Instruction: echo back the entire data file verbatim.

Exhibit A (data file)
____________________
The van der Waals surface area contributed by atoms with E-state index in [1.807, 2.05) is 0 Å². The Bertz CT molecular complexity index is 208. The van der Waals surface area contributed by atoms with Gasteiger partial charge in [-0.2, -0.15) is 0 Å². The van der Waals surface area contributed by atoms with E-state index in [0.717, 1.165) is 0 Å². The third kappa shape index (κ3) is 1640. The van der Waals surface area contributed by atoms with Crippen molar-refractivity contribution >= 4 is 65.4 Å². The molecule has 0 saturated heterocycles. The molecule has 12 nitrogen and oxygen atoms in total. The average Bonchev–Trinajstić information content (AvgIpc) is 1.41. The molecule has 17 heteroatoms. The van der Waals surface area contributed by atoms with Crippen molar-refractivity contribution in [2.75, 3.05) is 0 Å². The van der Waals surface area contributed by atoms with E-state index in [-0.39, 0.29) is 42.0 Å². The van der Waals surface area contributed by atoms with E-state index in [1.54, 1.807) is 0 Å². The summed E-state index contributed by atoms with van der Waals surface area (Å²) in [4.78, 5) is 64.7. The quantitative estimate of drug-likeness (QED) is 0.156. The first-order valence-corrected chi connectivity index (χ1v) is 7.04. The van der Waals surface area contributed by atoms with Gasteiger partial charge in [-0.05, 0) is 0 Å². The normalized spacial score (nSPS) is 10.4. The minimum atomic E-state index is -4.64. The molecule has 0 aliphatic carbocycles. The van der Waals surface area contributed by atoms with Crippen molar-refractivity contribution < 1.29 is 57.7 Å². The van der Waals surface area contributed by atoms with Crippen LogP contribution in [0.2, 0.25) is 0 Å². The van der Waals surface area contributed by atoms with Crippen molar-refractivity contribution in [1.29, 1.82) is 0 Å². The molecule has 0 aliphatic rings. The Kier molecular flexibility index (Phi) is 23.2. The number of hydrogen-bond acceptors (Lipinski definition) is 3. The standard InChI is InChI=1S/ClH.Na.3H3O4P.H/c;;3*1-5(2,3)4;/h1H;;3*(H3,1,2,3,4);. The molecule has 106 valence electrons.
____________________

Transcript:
The van der Waals surface area contributed by atoms with E-state index in [1.807, 2.05) is 0 Å². The Bertz CT molecular complexity index is 208. The van der Waals surface area contributed by atoms with Gasteiger partial charge in [-0.2, -0.15) is 0 Å². The van der Waals surface area contributed by atoms with E-state index in [0.717, 1.165) is 0 Å². The third kappa shape index (κ3) is 1640. The van der Waals surface area contributed by atoms with Crippen molar-refractivity contribution >= 4 is 65.4 Å². The molecule has 0 saturated heterocycles. The molecule has 12 nitrogen and oxygen atoms in total. The average Bonchev–Trinajstić information content (AvgIpc) is 1.41. The molecule has 17 heteroatoms. The van der Waals surface area contributed by atoms with Crippen molar-refractivity contribution in [2.75, 3.05) is 0 Å². The van der Waals surface area contributed by atoms with E-state index in [-0.39, 0.29) is 42.0 Å². The van der Waals surface area contributed by atoms with E-state index in [1.54, 1.807) is 0 Å². The summed E-state index contributed by atoms with van der Waals surface area (Å²) in [4.78, 5) is 64.7. The quantitative estimate of drug-likeness (QED) is 0.156. The first-order valence-corrected chi connectivity index (χ1v) is 7.04. The van der Waals surface area contributed by atoms with Gasteiger partial charge in [-0.05, 0) is 0 Å². The normalized spacial score (nSPS) is 10.4. The minimum atomic E-state index is -4.64. The molecule has 0 aliphatic carbocycles. The van der Waals surface area contributed by atoms with Crippen molar-refractivity contribution < 1.29 is 57.7 Å². The van der Waals surface area contributed by atoms with Crippen LogP contribution in [0.2, 0.25) is 0 Å². The van der Waals surface area contributed by atoms with Crippen molar-refractivity contribution in [1.29, 1.82) is 0 Å². The molecule has 0 aliphatic rings. The Kier molecular flexibility index (Phi) is 23.2. The number of hydrogen-bond acceptors (Lipinski definition) is 3. The standard InChI is InChI=1S/ClH.Na.3H3O4P.H/c;;3*1-5(2,3)4;/h1H;;3*(H3,1,2,3,4);. The molecule has 106 valence electrons.